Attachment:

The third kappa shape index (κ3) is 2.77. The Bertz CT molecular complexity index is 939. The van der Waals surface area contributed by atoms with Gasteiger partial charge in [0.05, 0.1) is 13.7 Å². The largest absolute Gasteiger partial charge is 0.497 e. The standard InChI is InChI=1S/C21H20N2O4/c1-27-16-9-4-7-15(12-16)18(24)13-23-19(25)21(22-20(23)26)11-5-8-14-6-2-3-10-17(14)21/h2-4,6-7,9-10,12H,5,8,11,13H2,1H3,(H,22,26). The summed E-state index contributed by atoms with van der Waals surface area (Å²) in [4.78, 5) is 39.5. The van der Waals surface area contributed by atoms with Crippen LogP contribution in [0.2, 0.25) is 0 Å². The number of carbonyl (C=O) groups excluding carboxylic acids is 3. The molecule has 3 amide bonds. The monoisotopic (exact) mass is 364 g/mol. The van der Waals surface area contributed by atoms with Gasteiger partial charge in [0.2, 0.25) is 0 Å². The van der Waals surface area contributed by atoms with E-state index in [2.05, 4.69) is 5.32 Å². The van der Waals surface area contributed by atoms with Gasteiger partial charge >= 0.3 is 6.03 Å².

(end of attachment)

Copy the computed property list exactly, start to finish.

The third kappa shape index (κ3) is 2.77. The Bertz CT molecular complexity index is 939. The van der Waals surface area contributed by atoms with Gasteiger partial charge in [0.05, 0.1) is 13.7 Å². The largest absolute Gasteiger partial charge is 0.497 e. The standard InChI is InChI=1S/C21H20N2O4/c1-27-16-9-4-7-15(12-16)18(24)13-23-19(25)21(22-20(23)26)11-5-8-14-6-2-3-10-17(14)21/h2-4,6-7,9-10,12H,5,8,11,13H2,1H3,(H,22,26). The summed E-state index contributed by atoms with van der Waals surface area (Å²) in [4.78, 5) is 39.5. The van der Waals surface area contributed by atoms with Crippen LogP contribution in [0.2, 0.25) is 0 Å². The number of carbonyl (C=O) groups excluding carboxylic acids is 3. The molecule has 3 amide bonds. The monoisotopic (exact) mass is 364 g/mol. The van der Waals surface area contributed by atoms with Gasteiger partial charge in [0.2, 0.25) is 0 Å². The van der Waals surface area contributed by atoms with E-state index in [2.05, 4.69) is 5.32 Å². The van der Waals surface area contributed by atoms with Gasteiger partial charge >= 0.3 is 6.03 Å².